In TOPIC the Ninth Circuit read the Supreme Court's decision in Trafficante as limited to § 3610, and held that under § 3612, in order to have standing, the plaintiff must be a "direct victim" of the alleged wrongful practice. The court relied on differences in the statutory language
between the two sections and a perceived "statutory design" giving only those persons "directly" injured immediate access to federal court while relegating those only indirectly injured first to the administrative processes.
This Court must again respectfully disagree with the analysis of the Ninth Circuit in TOPIC. In light of the procedural posture of Trafficante when that case reached the Supreme Court, it is simply impossible to tell with certainty whether the Court considered both statutory sections or only § 3610. Trafficante began as an action by two tenants under both § 3610 and § 3612, as well as Title 42 U.S.C. § 1982. A complaint in intervention was subsequently filed by four other residents of the apartment complex and an unincorporated association of its residents. The intervenors, who had not pursued § 3610's administrative remedies, alleged only two causes of action, one based upon § 3612 and one on § 1982. Trafficante v. Metropolitan Life Insurance Co., 446 F.2d 1158, 1161 n. 5 (9th Cir. 1971). The Court of Appeals, affirming the district court's dismissal, held that none of the plaintiffs had standing to sue under any of the statutory sections invoked. The Supreme Court, of course, reversed.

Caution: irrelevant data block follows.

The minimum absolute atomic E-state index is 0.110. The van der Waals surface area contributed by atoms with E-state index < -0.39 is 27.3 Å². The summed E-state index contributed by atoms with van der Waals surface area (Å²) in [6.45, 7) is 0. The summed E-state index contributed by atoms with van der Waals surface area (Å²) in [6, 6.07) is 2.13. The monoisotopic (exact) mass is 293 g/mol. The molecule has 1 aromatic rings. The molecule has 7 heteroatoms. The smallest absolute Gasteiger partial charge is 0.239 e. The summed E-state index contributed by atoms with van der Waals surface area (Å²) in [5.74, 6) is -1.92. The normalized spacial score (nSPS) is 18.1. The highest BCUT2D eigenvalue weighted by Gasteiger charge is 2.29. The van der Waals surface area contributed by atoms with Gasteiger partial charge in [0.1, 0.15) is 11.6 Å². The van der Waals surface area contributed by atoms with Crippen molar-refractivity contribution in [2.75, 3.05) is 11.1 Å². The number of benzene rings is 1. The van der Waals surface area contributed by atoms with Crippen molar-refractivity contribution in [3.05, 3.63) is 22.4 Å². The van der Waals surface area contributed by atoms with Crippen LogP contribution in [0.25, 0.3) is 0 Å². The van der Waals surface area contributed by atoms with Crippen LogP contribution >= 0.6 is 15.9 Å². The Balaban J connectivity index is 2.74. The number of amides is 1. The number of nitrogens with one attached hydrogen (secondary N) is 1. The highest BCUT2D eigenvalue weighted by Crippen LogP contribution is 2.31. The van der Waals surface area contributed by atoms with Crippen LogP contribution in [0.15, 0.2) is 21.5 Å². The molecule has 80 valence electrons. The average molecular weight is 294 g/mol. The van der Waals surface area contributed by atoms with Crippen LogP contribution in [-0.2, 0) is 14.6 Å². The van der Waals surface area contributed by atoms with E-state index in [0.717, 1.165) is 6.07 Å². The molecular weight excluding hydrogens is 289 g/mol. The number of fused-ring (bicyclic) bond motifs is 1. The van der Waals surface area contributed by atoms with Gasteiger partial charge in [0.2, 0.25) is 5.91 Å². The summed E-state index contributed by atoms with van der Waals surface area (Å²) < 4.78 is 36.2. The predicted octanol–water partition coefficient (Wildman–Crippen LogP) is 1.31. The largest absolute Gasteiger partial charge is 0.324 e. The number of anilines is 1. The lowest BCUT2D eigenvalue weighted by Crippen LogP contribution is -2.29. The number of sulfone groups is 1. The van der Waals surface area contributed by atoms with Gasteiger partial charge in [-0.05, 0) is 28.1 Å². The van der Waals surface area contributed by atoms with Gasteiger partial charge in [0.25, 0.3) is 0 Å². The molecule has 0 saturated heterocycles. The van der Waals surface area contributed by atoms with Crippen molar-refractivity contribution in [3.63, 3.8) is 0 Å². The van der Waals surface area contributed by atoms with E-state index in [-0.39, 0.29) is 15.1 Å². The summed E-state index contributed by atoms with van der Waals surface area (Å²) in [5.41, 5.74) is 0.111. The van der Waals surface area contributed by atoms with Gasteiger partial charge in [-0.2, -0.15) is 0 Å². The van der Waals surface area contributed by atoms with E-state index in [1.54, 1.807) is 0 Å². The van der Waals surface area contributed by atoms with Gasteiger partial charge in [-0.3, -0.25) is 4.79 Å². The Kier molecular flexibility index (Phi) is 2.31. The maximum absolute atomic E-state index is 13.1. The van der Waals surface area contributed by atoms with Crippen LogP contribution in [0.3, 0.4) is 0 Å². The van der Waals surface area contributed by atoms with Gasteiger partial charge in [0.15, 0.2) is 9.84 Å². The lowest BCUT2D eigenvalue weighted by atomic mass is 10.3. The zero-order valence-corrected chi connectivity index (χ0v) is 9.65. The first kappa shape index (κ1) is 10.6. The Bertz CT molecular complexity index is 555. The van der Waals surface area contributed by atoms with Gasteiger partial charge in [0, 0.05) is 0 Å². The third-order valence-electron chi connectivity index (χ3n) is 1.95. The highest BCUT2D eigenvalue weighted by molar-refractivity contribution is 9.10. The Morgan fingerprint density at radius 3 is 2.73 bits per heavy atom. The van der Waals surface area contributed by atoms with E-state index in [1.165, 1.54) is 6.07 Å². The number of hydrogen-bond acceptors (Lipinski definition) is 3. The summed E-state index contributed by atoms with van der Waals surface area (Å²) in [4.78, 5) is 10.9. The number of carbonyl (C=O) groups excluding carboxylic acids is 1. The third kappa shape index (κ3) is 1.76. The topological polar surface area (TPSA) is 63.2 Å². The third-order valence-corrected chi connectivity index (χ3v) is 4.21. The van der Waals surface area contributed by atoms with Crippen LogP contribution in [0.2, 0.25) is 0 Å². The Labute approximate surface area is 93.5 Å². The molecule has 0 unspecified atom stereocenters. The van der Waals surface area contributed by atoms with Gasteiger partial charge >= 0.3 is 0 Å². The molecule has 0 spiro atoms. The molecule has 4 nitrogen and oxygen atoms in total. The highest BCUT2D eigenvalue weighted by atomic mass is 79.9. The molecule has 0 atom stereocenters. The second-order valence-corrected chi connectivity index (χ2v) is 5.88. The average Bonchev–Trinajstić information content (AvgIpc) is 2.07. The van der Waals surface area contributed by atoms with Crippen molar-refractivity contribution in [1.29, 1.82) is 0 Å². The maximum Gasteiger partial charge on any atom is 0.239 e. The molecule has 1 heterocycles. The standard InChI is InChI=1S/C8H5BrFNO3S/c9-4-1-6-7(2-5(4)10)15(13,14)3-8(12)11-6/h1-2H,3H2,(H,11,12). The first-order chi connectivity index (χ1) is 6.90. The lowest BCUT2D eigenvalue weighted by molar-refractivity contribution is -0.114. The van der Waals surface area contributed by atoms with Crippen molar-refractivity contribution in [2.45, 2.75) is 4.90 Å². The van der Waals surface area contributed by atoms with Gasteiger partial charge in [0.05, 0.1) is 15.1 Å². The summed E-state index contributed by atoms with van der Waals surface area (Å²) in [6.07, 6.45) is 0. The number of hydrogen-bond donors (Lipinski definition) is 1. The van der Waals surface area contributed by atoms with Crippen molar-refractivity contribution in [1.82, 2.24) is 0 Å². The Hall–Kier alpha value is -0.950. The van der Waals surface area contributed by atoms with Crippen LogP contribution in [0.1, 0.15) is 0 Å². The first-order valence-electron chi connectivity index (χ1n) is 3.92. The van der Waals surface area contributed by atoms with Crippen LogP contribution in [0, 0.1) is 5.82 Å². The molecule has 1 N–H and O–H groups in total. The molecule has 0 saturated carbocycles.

The Supreme Court's opinion, which deals exclusively with the question of standing under the Fair Housing Act, cites and quotes both § 3610 and § 3612 without in any way distinguishing the two. In light of the fact that the intervenors' complaint alleged a cause of action under § 3612 and not under § 3610, we deem this fact significant. Moreover, the Supreme Court explicitly declined to reach the question of standing under Title 42 U.S.C. § 1982. Trafficante v. Metropolitan Life Insurance Co., 409 U.S. 205, 209 n. 8, 93 S. Ct. 364, 34 L. Ed. 2d 415 (1972). If the Supreme Court were deciding only the § 3610 question, this Court sees no reason why it did not expressly decline to consider § 3612. Nevertheless, in light of the Court's reliance on the words "person claiming to be aggrieved," which appear in § 3610, but not in § 3612, we are hesitant to read Trafficante as controlling on the question of standing to sue under § 3612.
The Third Circuit has not directly confronted this issue. But this Court believes that this Circuit would construe standing under § 3612 more broadly than the Ninth Circuit has done. In Shannon v. United States Dept. of Housing and Urban Dev., 436 F.2d 809 (3rd Cir. 1970), the Third Circuit Court of Appeals held that white and black residents, businessmen, and representatives of private civic organizations in the East Poplar Urban Renewal area of Philadelphia had standing to sue for an injunction against the Department of Housing and Urban Development's participation in a housing project which was about to be constructed. Plaintiffs alleged a number of substantive and procedural irregularities in the Department's approval of a change in the urban renewal plan to allow low income rental dwellings instead of the owner-occupied dwellings originally planned. The defendants argued that plaintiffs had no standing because they were neither displaced residents nor potential occupants of any proposed project and thus their interests were too remote. The Court stated:
We do not agree. Certainly the dispute which they seek to have adjudicated will be presented in an adversary context. Flast v. Cohen, 392 U.S. 83, 101, 88 S. Ct. 1942, 20 L. Ed. 2d 947 (1968). The test, for Article III purposes, is whether or not plaintiffs allege injury in fact. They do indeed. They allege that the concentration of lower income black residents in a 221(d)(3) rent supplement project in their neighborhood will adversely affect not only their investments in homes and businesses, but even the very quality of their daily lives.